Several years ago, it was impossible to venture onto the Web without coming across footage of an ungainly lad doing his awkward best to reenact a Star Wars lightsaber battle. The “Star Wars Kid” — as this clip became known — was one of the Web’s first truly viral videos and an incredibly popular meme. The video amassed tens of millions of views and inspired countless parodies and homages, including a particularly famous one by Stephen Colbert for his 2006 “Green Screen Challenge”.
Unfortunately, for all of the fun and laughs that the video provided, there was a dark side to the kid’s story. His name is Ghyslain Raza, and he made the video one night as a joke, never intending it to be seen by the Web masses. But after a friend uploaded it without his knowledge, Raza’s life became a living hell. In a recent article for Maclean’s, he talks about the abuse and bullying that he received, which included people telling him to commit suicide:
Raza said he lost what few friends he had in the fallout, and had to change schools. “In the common room, students climbed onto tabletops to insult me,” he told L’actualité.
It was “a very dark period,” he said. “No matter how hard I tried to ignore people telling me to commit suicide, I couldn’t help but feel worthless, like my life wasn’t worth living.”
Raza eventually received some compensation after his family sued the families of several schoolmates in 2006. He’s now a law school student, and speaks on the topic of cyberbullying.
The Web’s anonymity makes it all too easy to forget that real people exist behind the memes, viral videos, and funny photos that we laugh at, tweet about, and share with our friends. These are people who, potentially through no desire or action of their own, are given unexpected fame and notoriety. Sometimes this can be a positive, humorous experience if those in the meme take the attention all in stride (e.g., “Overly Attached Girlfriend”). However, as can be seen in the case of the Star Wars Kid or the more recent “slut-shaming” meme, it can often lead to derision, abuse, and bullying, all of it done from the safety of our laptops and iPhones.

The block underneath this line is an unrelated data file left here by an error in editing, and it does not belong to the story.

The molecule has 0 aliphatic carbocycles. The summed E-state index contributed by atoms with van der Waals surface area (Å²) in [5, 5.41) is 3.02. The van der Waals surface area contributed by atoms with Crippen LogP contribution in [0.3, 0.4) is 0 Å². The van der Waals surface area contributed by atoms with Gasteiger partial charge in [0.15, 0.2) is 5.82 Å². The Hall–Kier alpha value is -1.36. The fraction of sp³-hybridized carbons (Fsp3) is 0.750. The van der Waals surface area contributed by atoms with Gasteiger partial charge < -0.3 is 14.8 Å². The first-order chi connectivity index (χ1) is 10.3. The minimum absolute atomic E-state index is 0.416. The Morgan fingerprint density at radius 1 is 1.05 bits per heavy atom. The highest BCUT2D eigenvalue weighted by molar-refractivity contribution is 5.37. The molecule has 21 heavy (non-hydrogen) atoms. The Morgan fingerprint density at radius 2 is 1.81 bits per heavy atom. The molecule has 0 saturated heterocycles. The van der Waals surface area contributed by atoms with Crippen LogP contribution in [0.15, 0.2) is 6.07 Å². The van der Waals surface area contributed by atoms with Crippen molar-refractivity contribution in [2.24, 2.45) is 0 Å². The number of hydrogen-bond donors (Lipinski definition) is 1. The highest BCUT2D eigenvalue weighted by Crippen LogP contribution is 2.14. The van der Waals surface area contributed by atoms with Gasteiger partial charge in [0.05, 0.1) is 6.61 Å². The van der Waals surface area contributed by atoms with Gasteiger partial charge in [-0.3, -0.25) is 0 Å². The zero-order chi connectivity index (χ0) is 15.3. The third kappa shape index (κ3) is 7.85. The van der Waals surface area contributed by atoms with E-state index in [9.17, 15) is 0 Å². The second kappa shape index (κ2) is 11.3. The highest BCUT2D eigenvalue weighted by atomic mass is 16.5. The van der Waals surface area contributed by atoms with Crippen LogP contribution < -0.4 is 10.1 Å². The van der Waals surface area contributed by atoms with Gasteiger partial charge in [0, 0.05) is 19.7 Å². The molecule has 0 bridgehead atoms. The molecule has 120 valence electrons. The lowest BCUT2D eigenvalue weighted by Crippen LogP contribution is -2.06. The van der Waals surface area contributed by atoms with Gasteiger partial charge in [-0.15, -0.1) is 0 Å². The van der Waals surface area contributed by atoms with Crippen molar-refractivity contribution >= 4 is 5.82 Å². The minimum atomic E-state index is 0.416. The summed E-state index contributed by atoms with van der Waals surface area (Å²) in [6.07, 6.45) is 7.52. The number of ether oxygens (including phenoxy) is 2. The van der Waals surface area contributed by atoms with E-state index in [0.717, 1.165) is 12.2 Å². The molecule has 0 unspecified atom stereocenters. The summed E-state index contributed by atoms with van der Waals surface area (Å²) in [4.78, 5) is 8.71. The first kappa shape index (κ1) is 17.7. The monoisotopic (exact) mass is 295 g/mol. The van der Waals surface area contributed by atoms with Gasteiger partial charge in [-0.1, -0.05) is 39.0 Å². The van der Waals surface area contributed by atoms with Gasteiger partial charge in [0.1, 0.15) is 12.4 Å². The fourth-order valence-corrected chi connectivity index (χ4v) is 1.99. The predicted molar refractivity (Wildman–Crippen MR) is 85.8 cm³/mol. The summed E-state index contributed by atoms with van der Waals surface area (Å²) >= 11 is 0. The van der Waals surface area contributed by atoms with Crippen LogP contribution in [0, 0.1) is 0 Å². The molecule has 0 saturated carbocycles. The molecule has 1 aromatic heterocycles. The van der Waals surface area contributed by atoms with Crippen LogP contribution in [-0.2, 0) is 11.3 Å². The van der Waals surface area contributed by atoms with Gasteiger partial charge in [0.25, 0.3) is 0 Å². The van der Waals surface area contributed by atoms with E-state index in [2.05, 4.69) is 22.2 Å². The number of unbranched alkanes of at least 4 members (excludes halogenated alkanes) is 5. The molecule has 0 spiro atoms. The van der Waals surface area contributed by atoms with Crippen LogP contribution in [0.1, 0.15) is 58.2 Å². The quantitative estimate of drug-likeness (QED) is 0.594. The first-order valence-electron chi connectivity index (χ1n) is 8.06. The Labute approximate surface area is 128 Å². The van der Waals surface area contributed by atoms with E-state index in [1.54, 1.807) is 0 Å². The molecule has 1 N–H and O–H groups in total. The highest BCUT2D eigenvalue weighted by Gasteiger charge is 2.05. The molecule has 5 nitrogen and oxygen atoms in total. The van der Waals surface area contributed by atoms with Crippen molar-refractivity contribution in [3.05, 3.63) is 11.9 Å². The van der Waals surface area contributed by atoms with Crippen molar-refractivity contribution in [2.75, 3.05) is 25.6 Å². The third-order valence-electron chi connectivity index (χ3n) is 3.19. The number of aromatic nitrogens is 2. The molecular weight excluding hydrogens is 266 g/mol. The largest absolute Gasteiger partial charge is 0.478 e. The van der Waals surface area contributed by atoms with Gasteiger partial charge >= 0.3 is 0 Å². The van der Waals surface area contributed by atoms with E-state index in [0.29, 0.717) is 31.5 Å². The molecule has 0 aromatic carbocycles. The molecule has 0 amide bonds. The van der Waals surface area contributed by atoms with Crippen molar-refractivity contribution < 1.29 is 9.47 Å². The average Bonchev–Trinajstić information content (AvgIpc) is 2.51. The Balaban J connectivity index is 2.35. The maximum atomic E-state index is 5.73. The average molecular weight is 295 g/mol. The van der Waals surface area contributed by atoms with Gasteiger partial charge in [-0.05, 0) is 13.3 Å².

Chances are, you’ve done it, too. You may not have done something as terrible as tell some unsuspecting kid in an embarrassing video to kill himself, but you’ve responded to something similar in a mocking or derisive way. I used to get a kick out of visiting a blog featuring photos of random Walmart customers, but I felt convicted to stop when I realized that the only reason I went to the blog was because I enjoyed laughing at and mocking the photos and the people in them. I got a sick thrill out of them — and their poor health, socio-economic status, and/or (let’s be honest) often-unfortunate fashion choices — being paraded around the Internet.
In those moments, I was essentially a bully. I wasn’t being one to their face. No, worse… I was doing it from the comfort and safety of my laptop, where I could expect little-to-no ramification for my ridicule. I was objectifying them, and not seeing them as fellow human beings who deserved even a modicum of decency.
The next time you’re tempted to share some embarrassing video to your friends on Facebook, or tweet the latest meme sweeping Twitter, it might be wise to take a moment and think about the person(s) who inspired that meme. Do they really and truly deserve the mocking, derision, and notoriety that you and your friends are about to send their way, without them even knowing about it?
This entry was originally published on Christ and Pop Culture on .